Other examples of executive weakness include the failure of the 2009-2013 cabinet to deliver on three important elements of its platform: a new constitution, a reform of the system managing Iceland’s fisheries, and a deal on Iceland’s accession to the European Union that could be put to a national referendum. These failures were due to internal disagreements between the coalition parties (Social Democrats and Left-Green Movement) and the obstructive tactics of the opposition, including extensive, unprecedented filibustering.

The cabinets of Gunnlaugsson (2013-2016) and Jóhannesson (2016), both with a parliamentary majority of 38-25, had no problems in implementing their policy objectives, even though some ministerial initiatives have been thwarted. The Benediktsson three-party coalition cabinet (2017-2017) had much smaller majority, the coalition controlled 32 seats and opposition parties controlled 31 seats. However, this small margin never led to bills being overturned during the coalition’s brief tenure.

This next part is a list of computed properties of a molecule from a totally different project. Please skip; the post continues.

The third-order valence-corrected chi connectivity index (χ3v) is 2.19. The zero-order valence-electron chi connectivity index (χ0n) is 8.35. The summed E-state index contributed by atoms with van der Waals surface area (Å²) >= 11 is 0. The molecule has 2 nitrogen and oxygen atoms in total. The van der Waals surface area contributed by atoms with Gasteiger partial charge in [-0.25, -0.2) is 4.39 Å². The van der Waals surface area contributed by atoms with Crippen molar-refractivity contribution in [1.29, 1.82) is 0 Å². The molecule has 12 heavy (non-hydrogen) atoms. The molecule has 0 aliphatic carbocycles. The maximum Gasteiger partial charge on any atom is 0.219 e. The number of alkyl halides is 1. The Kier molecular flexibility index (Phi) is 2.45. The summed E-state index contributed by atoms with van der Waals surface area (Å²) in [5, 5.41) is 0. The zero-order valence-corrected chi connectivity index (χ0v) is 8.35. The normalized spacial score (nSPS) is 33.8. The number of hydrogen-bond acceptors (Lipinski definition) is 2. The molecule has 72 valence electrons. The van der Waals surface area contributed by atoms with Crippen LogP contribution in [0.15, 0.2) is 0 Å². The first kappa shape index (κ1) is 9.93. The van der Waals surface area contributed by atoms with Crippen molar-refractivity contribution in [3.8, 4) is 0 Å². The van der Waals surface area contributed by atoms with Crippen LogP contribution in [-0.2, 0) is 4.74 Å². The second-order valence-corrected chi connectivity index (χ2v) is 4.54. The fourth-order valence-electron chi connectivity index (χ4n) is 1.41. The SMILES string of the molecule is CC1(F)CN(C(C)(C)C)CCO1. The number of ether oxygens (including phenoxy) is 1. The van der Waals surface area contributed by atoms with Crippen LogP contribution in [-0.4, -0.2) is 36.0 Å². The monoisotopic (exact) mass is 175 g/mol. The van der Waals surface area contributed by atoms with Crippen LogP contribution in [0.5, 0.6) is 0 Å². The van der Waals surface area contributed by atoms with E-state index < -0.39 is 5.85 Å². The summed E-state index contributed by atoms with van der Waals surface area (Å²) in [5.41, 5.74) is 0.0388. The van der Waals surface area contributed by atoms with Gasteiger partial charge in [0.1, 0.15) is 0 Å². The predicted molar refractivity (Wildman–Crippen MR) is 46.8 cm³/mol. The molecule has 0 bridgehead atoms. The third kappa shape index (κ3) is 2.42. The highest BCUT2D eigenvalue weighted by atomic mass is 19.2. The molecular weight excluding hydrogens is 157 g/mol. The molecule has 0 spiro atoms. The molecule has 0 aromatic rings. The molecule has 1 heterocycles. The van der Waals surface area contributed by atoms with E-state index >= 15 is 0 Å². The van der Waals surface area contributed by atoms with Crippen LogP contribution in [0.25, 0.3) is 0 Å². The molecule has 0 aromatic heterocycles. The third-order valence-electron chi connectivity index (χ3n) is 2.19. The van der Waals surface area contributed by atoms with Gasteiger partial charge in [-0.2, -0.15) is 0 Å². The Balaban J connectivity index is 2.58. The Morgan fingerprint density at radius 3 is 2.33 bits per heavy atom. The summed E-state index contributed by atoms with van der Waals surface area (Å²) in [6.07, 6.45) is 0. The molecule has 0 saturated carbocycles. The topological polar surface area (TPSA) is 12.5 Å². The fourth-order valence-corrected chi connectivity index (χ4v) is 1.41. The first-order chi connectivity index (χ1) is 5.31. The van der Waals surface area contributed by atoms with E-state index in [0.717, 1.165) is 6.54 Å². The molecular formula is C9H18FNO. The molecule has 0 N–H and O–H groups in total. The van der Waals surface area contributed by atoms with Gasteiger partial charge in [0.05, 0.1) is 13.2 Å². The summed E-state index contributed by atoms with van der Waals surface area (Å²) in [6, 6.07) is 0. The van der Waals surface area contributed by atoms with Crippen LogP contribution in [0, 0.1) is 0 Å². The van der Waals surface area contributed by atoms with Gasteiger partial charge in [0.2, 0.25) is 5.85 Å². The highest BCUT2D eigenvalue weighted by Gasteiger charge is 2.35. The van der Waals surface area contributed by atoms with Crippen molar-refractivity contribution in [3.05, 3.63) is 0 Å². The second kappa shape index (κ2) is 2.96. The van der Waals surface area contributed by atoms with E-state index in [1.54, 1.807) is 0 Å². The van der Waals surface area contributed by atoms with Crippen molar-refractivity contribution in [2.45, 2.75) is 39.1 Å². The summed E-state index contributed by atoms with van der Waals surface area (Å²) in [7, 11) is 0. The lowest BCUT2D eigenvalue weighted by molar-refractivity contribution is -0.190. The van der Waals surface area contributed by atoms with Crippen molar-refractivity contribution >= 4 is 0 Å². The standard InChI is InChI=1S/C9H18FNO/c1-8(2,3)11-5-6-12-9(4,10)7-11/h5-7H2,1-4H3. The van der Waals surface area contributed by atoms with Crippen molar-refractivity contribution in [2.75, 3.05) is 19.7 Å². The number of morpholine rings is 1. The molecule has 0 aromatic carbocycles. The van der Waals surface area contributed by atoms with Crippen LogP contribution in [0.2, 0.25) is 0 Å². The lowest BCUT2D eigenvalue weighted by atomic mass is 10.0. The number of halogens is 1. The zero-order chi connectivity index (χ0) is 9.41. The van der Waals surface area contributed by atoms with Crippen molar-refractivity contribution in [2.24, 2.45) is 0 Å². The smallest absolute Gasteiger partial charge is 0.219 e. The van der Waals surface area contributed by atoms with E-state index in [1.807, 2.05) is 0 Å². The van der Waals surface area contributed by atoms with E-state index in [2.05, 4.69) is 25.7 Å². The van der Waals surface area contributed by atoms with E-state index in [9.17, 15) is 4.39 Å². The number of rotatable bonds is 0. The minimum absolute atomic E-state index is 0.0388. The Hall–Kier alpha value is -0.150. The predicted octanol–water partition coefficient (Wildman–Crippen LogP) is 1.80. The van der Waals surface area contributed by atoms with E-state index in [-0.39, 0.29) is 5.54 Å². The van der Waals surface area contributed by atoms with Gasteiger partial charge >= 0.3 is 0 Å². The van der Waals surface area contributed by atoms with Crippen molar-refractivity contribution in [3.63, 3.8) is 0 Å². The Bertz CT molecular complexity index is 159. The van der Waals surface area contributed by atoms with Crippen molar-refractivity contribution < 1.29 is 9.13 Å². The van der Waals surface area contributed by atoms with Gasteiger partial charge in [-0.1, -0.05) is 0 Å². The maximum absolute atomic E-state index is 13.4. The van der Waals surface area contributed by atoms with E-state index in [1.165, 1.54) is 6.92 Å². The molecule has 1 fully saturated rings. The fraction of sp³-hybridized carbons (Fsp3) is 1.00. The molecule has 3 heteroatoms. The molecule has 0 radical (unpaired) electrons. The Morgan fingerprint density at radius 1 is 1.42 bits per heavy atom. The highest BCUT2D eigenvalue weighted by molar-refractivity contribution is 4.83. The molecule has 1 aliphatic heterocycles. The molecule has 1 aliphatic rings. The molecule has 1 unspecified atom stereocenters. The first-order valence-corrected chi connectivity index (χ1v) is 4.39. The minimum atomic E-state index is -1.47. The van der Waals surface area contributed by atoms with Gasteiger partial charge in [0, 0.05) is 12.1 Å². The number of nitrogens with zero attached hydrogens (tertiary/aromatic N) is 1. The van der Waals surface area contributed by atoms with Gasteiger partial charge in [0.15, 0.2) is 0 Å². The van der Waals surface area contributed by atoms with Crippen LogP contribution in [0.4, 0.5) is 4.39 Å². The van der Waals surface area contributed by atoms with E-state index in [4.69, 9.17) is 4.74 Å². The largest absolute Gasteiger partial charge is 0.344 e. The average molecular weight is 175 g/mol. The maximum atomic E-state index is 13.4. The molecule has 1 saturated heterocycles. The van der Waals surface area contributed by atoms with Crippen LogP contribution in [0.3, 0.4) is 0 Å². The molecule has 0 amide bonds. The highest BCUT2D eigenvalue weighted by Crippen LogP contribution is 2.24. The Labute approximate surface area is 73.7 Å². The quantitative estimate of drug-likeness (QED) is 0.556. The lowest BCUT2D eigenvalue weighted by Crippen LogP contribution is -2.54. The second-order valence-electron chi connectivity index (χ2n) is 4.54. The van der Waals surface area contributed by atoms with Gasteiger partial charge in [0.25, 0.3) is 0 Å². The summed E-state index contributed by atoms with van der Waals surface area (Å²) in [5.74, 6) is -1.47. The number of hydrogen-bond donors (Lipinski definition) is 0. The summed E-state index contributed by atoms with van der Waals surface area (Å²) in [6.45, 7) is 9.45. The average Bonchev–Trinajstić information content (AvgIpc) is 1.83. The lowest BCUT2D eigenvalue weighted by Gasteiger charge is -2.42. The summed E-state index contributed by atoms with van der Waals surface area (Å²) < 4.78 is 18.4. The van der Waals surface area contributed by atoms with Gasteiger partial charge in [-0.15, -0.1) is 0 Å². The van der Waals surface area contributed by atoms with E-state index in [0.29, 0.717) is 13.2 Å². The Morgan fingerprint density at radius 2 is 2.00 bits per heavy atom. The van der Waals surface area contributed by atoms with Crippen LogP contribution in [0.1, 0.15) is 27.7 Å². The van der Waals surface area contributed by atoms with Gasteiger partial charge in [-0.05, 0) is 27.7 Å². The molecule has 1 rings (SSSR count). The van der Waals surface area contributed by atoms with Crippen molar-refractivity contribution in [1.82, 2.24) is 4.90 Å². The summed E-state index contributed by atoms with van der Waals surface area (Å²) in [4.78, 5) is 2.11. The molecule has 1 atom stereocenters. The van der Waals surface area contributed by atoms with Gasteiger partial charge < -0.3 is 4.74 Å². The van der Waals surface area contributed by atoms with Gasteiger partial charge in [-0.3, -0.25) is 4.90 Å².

To what extent does the organization of government provide incentives to ensure that ministers implement the government’s program?

10
 9

The organization of government successfully provides strong incentives for ministers to implement the government’s program.
 8
 7
 6


The organization of government provides some incentives for ministers to implement the government’s program.
 5
 4
 3


The organization of government provides weak incentives for ministers to implement the government’s program.
 2
 1

The organization of government does not provide any incentives for ministers to implement the government’s program.
Ministerial Compliance
9
Ministers usually follow party lines, but individual ministers have considerable authority to make independent decisions. However, non-collective decisions are rare.

Under the 2009-2013 cabinet, dissent between ministers had little to do with specific ministerial actions. For example, when the parliament voted in 2009 on Iceland’s application for EU membership, one government minister, Jón Bjarnason from the Left-Green Movement, voted against the resolution. Bjarnason repeatedly expressed his opposition to Iceland’s accession to the European Union throughout his tenure. Subsequent cabinets have experienced no such ministerial discord – except the aforementioned episode of former prime minister Sigmundur Davíð Gunnlaugsson in early April 2016 as the Panama Papers scandal broke.